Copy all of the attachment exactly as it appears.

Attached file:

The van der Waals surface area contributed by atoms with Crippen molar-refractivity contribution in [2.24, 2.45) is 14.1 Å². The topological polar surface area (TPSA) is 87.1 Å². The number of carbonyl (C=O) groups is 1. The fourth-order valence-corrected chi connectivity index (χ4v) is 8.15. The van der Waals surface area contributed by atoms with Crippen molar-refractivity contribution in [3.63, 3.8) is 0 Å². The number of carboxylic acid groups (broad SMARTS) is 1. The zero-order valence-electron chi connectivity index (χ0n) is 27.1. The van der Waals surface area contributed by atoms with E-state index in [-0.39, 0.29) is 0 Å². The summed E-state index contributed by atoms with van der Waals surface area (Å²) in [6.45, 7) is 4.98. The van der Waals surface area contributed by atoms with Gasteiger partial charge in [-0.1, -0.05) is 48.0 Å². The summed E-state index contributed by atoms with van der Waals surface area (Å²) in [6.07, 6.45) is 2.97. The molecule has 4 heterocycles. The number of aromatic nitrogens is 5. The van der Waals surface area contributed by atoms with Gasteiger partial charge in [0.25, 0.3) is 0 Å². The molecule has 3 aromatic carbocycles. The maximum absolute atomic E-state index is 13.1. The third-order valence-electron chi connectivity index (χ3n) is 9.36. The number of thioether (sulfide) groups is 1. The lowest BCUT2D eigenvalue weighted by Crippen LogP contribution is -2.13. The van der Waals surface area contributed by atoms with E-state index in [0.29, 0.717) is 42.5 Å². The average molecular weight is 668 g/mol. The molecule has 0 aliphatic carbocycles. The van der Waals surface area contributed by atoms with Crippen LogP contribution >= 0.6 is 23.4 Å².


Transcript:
The van der Waals surface area contributed by atoms with Crippen molar-refractivity contribution in [2.24, 2.45) is 14.1 Å². The topological polar surface area (TPSA) is 87.1 Å². The number of carbonyl (C=O) groups is 1. The fourth-order valence-corrected chi connectivity index (χ4v) is 8.15. The van der Waals surface area contributed by atoms with Crippen molar-refractivity contribution in [3.63, 3.8) is 0 Å². The number of carboxylic acid groups (broad SMARTS) is 1. The zero-order valence-electron chi connectivity index (χ0n) is 27.1. The van der Waals surface area contributed by atoms with E-state index in [-0.39, 0.29) is 0 Å². The summed E-state index contributed by atoms with van der Waals surface area (Å²) in [6.45, 7) is 4.98. The van der Waals surface area contributed by atoms with Gasteiger partial charge in [-0.1, -0.05) is 48.0 Å². The summed E-state index contributed by atoms with van der Waals surface area (Å²) in [6.07, 6.45) is 2.97. The molecule has 4 heterocycles. The number of aromatic nitrogens is 5. The van der Waals surface area contributed by atoms with Gasteiger partial charge in [0.25, 0.3) is 0 Å². The molecule has 3 aromatic carbocycles. The maximum absolute atomic E-state index is 13.1. The third-order valence-electron chi connectivity index (χ3n) is 9.36. The number of thioether (sulfide) groups is 1. The lowest BCUT2D eigenvalue weighted by Crippen LogP contribution is -2.13. The van der Waals surface area contributed by atoms with E-state index in [0.29, 0.717) is 42.5 Å². The average molecular weight is 668 g/mol. The molecule has 0 aliphatic carbocycles. The van der Waals surface area contributed by atoms with Crippen LogP contribution >= 0.6 is 23.4 Å².